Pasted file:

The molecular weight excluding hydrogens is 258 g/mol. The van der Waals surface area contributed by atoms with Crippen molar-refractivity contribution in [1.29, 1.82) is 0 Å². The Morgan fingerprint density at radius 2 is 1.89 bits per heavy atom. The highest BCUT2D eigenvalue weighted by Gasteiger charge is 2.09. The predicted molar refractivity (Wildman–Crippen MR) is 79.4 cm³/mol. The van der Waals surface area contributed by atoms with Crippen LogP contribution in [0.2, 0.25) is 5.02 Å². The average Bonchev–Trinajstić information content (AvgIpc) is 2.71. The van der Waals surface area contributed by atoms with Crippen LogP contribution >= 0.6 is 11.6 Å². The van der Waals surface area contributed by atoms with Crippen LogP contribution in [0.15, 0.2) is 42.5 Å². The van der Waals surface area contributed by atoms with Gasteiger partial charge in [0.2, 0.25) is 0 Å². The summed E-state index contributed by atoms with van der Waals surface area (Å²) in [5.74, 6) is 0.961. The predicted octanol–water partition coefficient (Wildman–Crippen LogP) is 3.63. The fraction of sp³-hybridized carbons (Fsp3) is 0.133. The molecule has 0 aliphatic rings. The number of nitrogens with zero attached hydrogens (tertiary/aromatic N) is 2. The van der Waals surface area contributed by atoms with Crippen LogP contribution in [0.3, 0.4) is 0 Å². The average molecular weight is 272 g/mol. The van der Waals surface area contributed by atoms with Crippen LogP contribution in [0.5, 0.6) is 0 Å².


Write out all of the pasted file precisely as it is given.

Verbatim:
The molecular weight excluding hydrogens is 258 g/mol. The van der Waals surface area contributed by atoms with Crippen molar-refractivity contribution in [1.29, 1.82) is 0 Å². The Morgan fingerprint density at radius 2 is 1.89 bits per heavy atom. The highest BCUT2D eigenvalue weighted by Gasteiger charge is 2.09. The predicted molar refractivity (Wildman–Crippen MR) is 79.4 cm³/mol. The van der Waals surface area contributed by atoms with Crippen LogP contribution in [0.2, 0.25) is 5.02 Å². The average Bonchev–Trinajstić information content (AvgIpc) is 2.71. The van der Waals surface area contributed by atoms with Crippen LogP contribution >= 0.6 is 11.6 Å². The van der Waals surface area contributed by atoms with Crippen LogP contribution in [0.15, 0.2) is 42.5 Å². The van der Waals surface area contributed by atoms with Gasteiger partial charge in [0.2, 0.25) is 0 Å². The summed E-state index contributed by atoms with van der Waals surface area (Å²) in [5.74, 6) is 0.961. The predicted octanol–water partition coefficient (Wildman–Crippen LogP) is 3.63. The fraction of sp³-hybridized carbons (Fsp3) is 0.133. The molecule has 0 aliphatic rings. The number of nitrogens with zero attached hydrogens (tertiary/aromatic N) is 2. The van der Waals surface area contributed by atoms with Crippen LogP contribution in [0.3, 0.4) is 0 Å². The average molecular weight is 272 g/mol. The van der Waals surface area contributed by atoms with Crippen LogP contribution in [0.5, 0.6) is 0 Å².